But can we really boil our students’ progress, both socially and academically, down to “Outstanding,” “Satisfactory,” or “Needs Improvement?” We think not. On top of this, checklists offer little opportunity to share your personality or offer substantive feedback. Podcasting gives parents the opportunity to actually hear you. In fact, they can even create their own podcasts and email them back to you.

Podcasting your students’ progress reports is only one way to “digitally enhance” communication between you and your students’ parents. If you’re looking for other ideas, you might check out one of our recent blogs, 5 More Indispensable Classroom Management Apps. Pay specific attention to an app called Remind 101. We think you’ll find it useful. 

 

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Tags: parent partnerships, evaluate student performance, progress reports, Parent Engagement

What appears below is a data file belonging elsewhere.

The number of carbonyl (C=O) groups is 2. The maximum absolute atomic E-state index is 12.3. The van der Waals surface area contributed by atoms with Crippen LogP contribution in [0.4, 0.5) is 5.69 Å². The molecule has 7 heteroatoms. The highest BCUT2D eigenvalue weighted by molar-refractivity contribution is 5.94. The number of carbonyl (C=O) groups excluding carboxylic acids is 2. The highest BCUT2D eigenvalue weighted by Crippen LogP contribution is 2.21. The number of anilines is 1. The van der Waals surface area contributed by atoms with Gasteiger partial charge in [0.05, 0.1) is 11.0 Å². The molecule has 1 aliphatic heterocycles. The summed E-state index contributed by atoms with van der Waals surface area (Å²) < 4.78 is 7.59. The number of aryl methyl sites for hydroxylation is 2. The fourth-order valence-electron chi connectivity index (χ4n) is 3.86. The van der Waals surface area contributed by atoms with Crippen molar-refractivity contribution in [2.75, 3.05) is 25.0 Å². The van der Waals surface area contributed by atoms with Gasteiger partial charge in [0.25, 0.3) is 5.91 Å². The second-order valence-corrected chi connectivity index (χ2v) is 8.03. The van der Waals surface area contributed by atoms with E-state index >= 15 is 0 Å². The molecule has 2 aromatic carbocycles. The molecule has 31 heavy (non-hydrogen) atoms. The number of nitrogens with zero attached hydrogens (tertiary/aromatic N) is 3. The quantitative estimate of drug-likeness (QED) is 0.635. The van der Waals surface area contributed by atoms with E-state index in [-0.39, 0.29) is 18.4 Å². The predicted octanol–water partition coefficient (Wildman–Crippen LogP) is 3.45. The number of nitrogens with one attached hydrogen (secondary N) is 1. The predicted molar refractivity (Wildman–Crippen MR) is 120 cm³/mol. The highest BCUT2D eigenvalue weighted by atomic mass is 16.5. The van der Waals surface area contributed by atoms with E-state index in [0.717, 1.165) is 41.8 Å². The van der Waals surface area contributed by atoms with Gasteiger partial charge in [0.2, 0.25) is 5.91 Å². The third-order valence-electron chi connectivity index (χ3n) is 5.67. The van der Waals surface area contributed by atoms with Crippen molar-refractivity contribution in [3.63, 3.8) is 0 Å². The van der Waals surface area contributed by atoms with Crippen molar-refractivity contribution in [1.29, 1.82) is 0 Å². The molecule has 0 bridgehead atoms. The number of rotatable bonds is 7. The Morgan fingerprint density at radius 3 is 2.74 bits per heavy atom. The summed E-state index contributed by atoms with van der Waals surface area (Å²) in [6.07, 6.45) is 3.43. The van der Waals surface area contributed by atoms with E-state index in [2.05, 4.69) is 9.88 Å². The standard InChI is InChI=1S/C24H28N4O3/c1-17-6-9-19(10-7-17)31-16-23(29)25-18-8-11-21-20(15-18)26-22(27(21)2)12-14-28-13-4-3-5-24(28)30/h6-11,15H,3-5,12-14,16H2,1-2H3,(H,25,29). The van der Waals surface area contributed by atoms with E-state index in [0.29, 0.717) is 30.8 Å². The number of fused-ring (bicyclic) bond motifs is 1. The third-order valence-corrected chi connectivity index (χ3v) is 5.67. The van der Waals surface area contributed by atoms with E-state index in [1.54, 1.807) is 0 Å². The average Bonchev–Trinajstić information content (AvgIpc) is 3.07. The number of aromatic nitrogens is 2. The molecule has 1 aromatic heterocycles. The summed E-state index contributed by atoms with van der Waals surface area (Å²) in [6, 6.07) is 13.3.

Quickwrites are a Great Instruction and Assessment Tool.

Posted by Colleen Cadieux on Oct 27, 2011 12:28:00 PM

Marygrove MAT shows how teachers use quickwrites as a formative assessment. One of the best strategies for developing writing fluency and reading comprehension skills is the Quickwrite. Also called entry or exit slips, these formative assessments allow students to respond to a text question in an open format. Formative assessments are generally conducted throughout a unit to measure progress and evaluate student performance. Quickwrites are an excellent way for teachers to verify what a student is learning, and tailor their instruction accordingly.